Home Business News The industry sectors that have had the largest drop in open vacancies 

The industry sectors that have had the largest drop in open vacancies 

by LLB Reporter
20th Feb 24 7:43 am

Job markets worldwide have struggled throughout 2023 due to factors such as inflation driving up costs and triggering widespread layoffs. Across the UK, there were 226,000 fewer vacancies available in the three-month period from October – December 2023 than there were in the same period in 2022.

The UK’s unemployment rate was 3.8% at the end of last quarter, returning to the same level as October-December 2022. Despite this being a low rate, zero-hour contracts are counted among employment rates even though they do not offer consistent employment.

Side hustle experts Wealth of Geeks have analysed the latest data from the Office of National Statistics, which showed the available job vacancies from October – December 2022 and from October – December 2023, then calculated the percentage difference to rank each industry from the largest to smallest difference.

Transport and storage vacancies were down by 36.5%. With fuel costs rising and border crossings becoming more stringent, transport companies have had to reduce costs elsewhere to stay in business. From 2021, the industry has seen a decrease in businesses of 0.3%, equating to 9,000 fewer businesses.

Information and communication ranks second, with a drop in vacancies of 29%. These industries generally require a higher level of education, however with more graduates in the field, there is more competition for these jobs. 2023 saw businesses in this sector decrease by 26,000.

Arts and entertainment rank third, with vacancies down by 27.7%. Although the industry has seen an increase in businesses of 7,000, competition in the market is fierce, and many vacancies are part-time or seasonal.

Fourth on the list is financial and insurance, which saw a drop of 26.3% in vacancies. This industry is another that requires a degree and higher education. 1,000 businesses have been lost each year since 2021 in this industry, and due to a low turnover, job vacancies are scarce.

The Accommodation and food industry ranks fifth, with vacancies down by 23.9%. Similarly to arts and entertainment, most jobs in accommodation and food services are seasonal or part-time. This is due to the tight profit margins in these sectors, which are affected by food prices and transport despite an increase of 8,000 businesses registered.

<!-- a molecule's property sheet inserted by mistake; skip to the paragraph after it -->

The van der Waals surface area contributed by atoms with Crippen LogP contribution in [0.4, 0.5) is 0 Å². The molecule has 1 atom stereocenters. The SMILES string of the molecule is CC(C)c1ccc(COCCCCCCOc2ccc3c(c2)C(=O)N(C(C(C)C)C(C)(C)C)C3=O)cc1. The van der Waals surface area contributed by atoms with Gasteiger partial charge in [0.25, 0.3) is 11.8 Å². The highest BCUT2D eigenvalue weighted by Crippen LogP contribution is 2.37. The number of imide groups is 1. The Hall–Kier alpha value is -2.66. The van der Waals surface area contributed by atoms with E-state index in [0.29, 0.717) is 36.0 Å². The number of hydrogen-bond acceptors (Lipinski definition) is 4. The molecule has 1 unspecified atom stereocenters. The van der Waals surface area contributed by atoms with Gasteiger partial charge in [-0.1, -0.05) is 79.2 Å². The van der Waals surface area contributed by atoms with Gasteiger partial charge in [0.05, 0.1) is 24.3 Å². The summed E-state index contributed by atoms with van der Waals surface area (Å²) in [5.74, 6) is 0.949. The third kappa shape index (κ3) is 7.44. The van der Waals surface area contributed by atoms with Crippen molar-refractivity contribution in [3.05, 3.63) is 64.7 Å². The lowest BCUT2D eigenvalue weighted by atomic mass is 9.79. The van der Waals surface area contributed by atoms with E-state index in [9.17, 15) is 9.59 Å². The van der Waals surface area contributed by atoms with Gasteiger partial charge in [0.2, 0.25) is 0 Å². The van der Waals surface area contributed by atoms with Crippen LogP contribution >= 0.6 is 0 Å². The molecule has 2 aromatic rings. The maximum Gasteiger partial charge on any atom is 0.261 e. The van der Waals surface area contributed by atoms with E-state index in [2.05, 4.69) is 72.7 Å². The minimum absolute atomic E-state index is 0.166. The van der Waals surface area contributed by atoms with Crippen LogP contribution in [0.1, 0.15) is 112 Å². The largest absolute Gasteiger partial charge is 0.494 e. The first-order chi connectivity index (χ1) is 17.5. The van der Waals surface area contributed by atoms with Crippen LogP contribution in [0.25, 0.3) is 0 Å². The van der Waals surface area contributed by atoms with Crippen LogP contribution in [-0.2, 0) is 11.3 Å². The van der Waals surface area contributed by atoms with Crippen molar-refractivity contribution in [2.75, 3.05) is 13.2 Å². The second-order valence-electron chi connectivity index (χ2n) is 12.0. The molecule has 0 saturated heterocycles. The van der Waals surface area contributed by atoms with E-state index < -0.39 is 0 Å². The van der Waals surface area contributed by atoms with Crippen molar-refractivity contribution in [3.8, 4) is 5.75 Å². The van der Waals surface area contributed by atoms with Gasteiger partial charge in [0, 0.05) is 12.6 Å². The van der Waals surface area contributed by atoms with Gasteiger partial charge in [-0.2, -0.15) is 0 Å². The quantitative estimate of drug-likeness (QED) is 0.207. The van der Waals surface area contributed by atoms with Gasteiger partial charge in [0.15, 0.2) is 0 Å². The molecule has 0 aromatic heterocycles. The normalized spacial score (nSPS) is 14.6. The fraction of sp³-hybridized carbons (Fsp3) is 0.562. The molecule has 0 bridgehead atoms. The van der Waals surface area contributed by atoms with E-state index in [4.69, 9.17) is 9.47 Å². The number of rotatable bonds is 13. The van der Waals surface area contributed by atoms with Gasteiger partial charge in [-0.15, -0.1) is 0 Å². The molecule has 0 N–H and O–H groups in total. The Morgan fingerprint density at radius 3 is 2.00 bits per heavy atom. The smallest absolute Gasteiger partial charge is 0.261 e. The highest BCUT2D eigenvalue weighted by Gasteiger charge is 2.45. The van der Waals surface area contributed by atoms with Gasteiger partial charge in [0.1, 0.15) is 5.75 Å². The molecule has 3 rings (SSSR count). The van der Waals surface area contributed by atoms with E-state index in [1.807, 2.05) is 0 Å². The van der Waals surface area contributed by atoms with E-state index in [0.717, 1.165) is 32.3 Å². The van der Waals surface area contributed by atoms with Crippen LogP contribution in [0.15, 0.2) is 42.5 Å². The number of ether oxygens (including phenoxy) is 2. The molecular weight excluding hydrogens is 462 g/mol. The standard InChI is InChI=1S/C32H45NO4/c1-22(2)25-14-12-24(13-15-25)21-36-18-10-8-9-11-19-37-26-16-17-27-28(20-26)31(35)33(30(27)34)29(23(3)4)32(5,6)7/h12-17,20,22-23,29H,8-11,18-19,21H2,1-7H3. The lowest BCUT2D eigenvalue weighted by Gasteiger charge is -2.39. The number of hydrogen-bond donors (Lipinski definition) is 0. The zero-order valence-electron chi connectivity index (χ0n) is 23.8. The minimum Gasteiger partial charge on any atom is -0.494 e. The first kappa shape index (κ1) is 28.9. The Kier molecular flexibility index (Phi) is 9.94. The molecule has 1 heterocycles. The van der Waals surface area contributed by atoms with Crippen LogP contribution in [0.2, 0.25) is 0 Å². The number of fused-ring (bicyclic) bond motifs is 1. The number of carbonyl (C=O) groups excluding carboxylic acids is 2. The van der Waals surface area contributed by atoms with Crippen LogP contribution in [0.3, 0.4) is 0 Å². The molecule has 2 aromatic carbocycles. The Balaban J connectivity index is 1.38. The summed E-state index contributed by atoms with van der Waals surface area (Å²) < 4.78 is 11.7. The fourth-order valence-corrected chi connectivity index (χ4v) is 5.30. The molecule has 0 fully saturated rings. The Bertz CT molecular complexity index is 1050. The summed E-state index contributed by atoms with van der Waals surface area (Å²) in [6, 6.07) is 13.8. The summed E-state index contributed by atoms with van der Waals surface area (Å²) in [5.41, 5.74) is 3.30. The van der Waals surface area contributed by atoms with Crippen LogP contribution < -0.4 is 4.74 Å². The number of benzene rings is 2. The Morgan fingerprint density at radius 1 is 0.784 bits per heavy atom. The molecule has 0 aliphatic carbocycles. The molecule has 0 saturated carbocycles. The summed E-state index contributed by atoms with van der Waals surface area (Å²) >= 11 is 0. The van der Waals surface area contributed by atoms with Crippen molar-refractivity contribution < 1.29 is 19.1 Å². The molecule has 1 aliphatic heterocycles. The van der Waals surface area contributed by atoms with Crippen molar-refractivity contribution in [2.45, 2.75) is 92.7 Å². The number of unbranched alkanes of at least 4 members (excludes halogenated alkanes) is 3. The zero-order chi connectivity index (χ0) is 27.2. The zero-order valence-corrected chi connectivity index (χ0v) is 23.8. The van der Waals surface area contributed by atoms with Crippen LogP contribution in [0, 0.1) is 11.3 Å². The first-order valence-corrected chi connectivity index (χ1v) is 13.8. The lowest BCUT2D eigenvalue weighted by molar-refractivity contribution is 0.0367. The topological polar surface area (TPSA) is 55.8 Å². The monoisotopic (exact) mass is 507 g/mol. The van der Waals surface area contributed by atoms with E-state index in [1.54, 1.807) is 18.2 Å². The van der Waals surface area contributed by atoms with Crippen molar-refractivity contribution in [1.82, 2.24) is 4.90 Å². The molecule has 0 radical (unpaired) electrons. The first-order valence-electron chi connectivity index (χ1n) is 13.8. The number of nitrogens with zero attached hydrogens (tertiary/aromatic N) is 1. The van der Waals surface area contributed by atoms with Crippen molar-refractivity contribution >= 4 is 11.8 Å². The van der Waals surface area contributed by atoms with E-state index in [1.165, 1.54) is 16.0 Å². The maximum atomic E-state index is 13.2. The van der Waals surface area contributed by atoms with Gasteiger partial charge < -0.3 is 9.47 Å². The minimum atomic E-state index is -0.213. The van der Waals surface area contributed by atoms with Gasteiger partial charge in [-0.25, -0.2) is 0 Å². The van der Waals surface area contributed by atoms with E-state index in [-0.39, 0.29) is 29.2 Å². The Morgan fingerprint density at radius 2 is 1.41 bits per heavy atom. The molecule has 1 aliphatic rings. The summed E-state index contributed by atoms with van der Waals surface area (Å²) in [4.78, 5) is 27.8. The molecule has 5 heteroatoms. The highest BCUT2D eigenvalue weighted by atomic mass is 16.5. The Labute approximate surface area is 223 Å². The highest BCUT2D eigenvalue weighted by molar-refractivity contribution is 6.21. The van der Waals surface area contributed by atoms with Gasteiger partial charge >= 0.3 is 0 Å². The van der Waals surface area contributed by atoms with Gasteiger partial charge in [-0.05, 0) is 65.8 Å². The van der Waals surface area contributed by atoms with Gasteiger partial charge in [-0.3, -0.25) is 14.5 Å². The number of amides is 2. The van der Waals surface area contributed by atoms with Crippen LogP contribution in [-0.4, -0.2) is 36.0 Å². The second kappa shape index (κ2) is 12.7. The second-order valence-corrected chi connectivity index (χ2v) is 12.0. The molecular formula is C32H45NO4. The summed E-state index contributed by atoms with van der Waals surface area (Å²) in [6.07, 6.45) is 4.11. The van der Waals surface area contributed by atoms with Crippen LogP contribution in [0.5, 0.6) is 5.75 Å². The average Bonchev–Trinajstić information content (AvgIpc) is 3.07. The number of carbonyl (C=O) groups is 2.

Professional scientific and technical vacancies are down by 22.9%, putting this industry in sixth. 38,000 businesses in this sector have been lost since 2021, and as higher education or a specialised degree is required, turnover in the remaining positions is low.

Real estate is seventh on the list, with a fall in vacancies of 19.4%. The number of businesses registered has increased year-on-year from 2021, with 114,000 registered businesses in the industry in 2023.

The Retail industry is eighth on the list, with 18.6% fewer vacancies. Retail is a highly competitive sector due to its entry-level positions being suitable for anyone of working age. However, store closures and higher costs mean that stores often run on skeleton crews and cannot afford to hire full-time staff.

Rounding out the list are human health and social work, with 17.6% fewer vacancies, and construction, with a fall of 17.4%.

Michael Dinich, spokesperson for Wealth of Geeks, said, “When looking at the number of available jobs, it’s essential to understand what industries are common as that will dictate what most of the population are employed to do.

“Areas such as retail and general customer service make up the bulk of jobs available, but this is affected by the economy and education level of the population. These jobs are suitable for anyone, meaning there’s often high competition and high turnover as people grow in their roles. When it comes to more specialized jobs such as teachers or doctors, the entry requirements are much higher, and turnover is low due to those requirements.

“Supply and demand is another consideration in the job market. Technology-related degrees have been popular in recent years, leading to many graduates; however, costs have also risen, meaning companies cannot afford to hire as many relevant employees.

“Companies face rising costs, causing a domino effect where they cannot employ people, so the public cannot afford goods and support companies.”

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